Tyssen Primary School told off for ‘pro-Communist’ posters displayed to voters on election day
- Credit: amy gray
Posters featuring hammers and sickles which looked as though they had been drawn by youngsters were displayed in the doors of a primary school used as a polling station.
Alongside the drawings at Tyssen Community Primary School in Stoke Newington was the message: “The kids aren’t happy – they want change.”
The Tory party in Hackney believes electoral policy which dictates against displaying partisan material at a polling station has been breached.
Police were apparently called to the school in Oldhill Street as people turned up to vote on Thursday after a Conservative activist spotted the drawings, which stated: “Increase the schools or we’ll be fools.”
Two of the four kids’ pictures featured a hammer and sickle – the emblem of the former Soviet Union and international Communism.
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A typed poster read: “We can’t you which way to vote, but the kids aren’t happy. They want CHANGE! Vote with your heart, not by what the papers tell you!”
Amy Gray, the Tory candidate for Hackney North and Stoke Newington, said: “It looks like some of Hackney’s teachers need a history lesson. I found it astounding to see the hammer and sickle.
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“It is not a sexy logo and should be deplored, not celebrated - it’s the emblem of a murderous ideology which killed millions and millions of people.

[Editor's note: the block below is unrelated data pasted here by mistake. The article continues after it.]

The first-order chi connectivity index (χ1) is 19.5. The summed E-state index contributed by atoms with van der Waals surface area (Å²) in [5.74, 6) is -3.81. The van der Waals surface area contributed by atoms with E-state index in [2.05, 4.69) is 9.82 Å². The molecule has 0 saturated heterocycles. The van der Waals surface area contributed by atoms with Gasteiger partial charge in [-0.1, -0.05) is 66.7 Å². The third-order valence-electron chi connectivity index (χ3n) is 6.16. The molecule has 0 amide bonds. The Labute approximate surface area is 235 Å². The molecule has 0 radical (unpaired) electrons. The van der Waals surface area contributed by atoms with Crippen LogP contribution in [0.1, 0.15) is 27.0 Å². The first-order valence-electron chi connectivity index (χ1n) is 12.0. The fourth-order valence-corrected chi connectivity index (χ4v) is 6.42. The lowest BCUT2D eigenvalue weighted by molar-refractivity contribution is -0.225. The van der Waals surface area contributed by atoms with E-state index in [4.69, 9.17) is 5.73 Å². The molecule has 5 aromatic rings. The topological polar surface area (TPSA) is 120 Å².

“We believe there was a breach of electoral law. The poster were clearly visible from the polling station. At the very least Tyssen Primary School needs to be reminded of their obligations because this can’t happen again.”
A spokesman for the council said they made sure the posters were “covered immediately” as soon as they were made aware of them, and that no further action would be taken by the returning officer.
A spokesman for the Electoral Commission said it was “unlikely” they would take action, which would “be the responsibility for a returning officer in the first instance”.
He added: “It depends if it’s inside the polling station. The definition of where a polling station starts is not the outer door of the building. It’s where the voting is taking place, so a poster on the door doesn’t necessarily mean there is a problem with it.”